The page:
Developing Mentoring Curriculum Using High-Quality Curriculum and Instruction Principles: Guiding Facilitators to Nurture Adolescent Girls' Potential
Capper, Marla, Educational Psychology - Curry School of Education, University of Virginia
Tomlinson, Carol, Curry School of Education, University of Virginia
Dr. Carol A. Tomlinson, Advisor
Kuperminc and Thomason (2013), experts in the field of mentoring have identified a shortage of programmatic resources for group mentoring in the area of curriculum facilitation. They have also identified a need for training and support for mentoring group facilitators. This investigation was a pragmatic response to a need identified by Edith “Winx” Lawrence, Director of The Young Women Leaders Program, a mentoring intervention for at-risk adolescent girls founded at the University of Virginia that uses a combined one-on-one and group mentoring approach. Qualitative research methods were employed to determine what curricular materials the mentoring group facilitators needed to lead flexibly and thoughtfully, with the goal of bringing out the best in the at-risk, adolescent girls serving as mentees in their groups.
Based on the findings, in addition to the curriculum and instruction literature, materials were created to scaffold group facilitators with their implementation of the mentoring curriculum. The study also examined the usefulness and relevance of the materials created to guide the mentoring group facilitators. Observations, interviews, and both written and verbal feedback were collected throughout the Pre-Pilot, Pilot 1, and Pilot 2 phases of the investigation.
Pre-Pilot findings’ suggested that facilitators needed support in the implementation of the curriculum in five specific ways: 1) understanding the intentions of each mentoring lesson and activity, 2) managing the group, 3) creating alternatives to activities, 4) determining a common vocabulary, and 5) discovering ways to empower mentors to take on leadership roles in the group.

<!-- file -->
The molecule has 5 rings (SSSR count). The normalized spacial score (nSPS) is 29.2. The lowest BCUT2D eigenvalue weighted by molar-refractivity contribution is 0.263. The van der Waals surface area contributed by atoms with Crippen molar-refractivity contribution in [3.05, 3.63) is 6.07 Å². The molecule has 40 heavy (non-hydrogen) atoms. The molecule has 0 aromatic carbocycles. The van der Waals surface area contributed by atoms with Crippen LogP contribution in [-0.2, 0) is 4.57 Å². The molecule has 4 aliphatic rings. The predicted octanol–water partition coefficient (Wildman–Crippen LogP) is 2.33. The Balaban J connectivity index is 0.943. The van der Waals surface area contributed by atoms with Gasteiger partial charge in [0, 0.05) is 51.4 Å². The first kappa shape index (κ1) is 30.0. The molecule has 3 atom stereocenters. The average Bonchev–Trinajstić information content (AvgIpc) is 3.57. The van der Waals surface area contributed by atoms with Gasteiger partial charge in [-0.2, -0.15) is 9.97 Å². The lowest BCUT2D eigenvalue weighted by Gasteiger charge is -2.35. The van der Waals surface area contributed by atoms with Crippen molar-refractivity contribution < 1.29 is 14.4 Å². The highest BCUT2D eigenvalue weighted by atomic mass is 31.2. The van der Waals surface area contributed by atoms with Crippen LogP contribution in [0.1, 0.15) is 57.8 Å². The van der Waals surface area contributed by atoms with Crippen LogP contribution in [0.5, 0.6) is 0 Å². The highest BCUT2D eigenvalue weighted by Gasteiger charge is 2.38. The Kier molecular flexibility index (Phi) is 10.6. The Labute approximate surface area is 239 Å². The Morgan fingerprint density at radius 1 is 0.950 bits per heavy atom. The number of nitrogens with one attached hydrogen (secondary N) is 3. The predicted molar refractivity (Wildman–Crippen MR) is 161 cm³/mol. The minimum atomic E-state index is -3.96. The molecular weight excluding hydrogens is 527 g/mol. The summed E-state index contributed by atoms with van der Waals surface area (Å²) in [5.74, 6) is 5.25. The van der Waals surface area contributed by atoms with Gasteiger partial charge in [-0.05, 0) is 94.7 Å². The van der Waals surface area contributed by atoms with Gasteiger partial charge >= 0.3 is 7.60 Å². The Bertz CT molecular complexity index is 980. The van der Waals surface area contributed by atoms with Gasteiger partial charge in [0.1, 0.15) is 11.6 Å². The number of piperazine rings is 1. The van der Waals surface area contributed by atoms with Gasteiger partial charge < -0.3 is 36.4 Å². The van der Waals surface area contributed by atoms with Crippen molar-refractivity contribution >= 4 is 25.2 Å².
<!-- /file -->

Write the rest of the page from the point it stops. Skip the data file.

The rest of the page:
Based on the findings from the Pre-Pilot, in addition to the literature surrounding to two frameworks: The Classroom Assessment Scoring System-Secondary (CLASS-S) (Pianta, Hamre, Mintz, 2012) and Differentiation (Tomlinson, 1999). I constructed nine Principles of High-Quality Curriculum and Instruction that informed the product of my capstone--Facilitators’ Implementation Guide (FIG), which was intended to scaffold facilitators’ implementation of the mentoring curriculum.
Pilot 1 revealed five findings: 1) Ease of use would be improved if the guide were integrated into the existing 7th Grade Curriculum Handbook (physically into the spiral) and integrated into the facilitator class. The FIG needed to be incorporated into the facilitator class more consistently and facilitators should be expected to read and use the guide for implementation, and even reflect on it as part of class. 2) Most of the content in the guide was relevant and extremely practical, but it could be condensed. The aspects that were too theoretical could be eliminated. 3) Unless the facilitators read the guide they were unclear about the objectives or goals for each Mentoring Meeting and therefore allowing the mentees to determine the direction of the group without knowing what is important to uncover during their time together. 4) Facilitators did not necessarily have information or understanding about how to make the curriculum relevant or engaging for the mentors or mentees. 5) Facilitators incorporated benchmarks with a likert scale to determine their growth and assess how they obtained the objectives each week or periodically.
Pilot 2 findings suggested that the Facilitators’ Implementation Guide (FIG) was relevant and useful. Facilitators responded favorably to using the guide although they expressed that they needed additional training on how to use the FIG properly and efficiently and that sometimes it felt too “academic.” They expressed a need for additional support on how to get their mentees more engaged and moving around the room. The Facilitators’ Implementation Guide and the Principles of High-Quality Curriculum and Instruction represent a response to Kuperminc and Thomason’s (2013) appeal for resources for group mentoring programs and a method to applying well-establish literature from curriculum and instruction to the mentoring field
EDD (Doctor of Education)
curriculum, instruction, mentoring, adolescent girls, potential, high-quality curriculum and instruction
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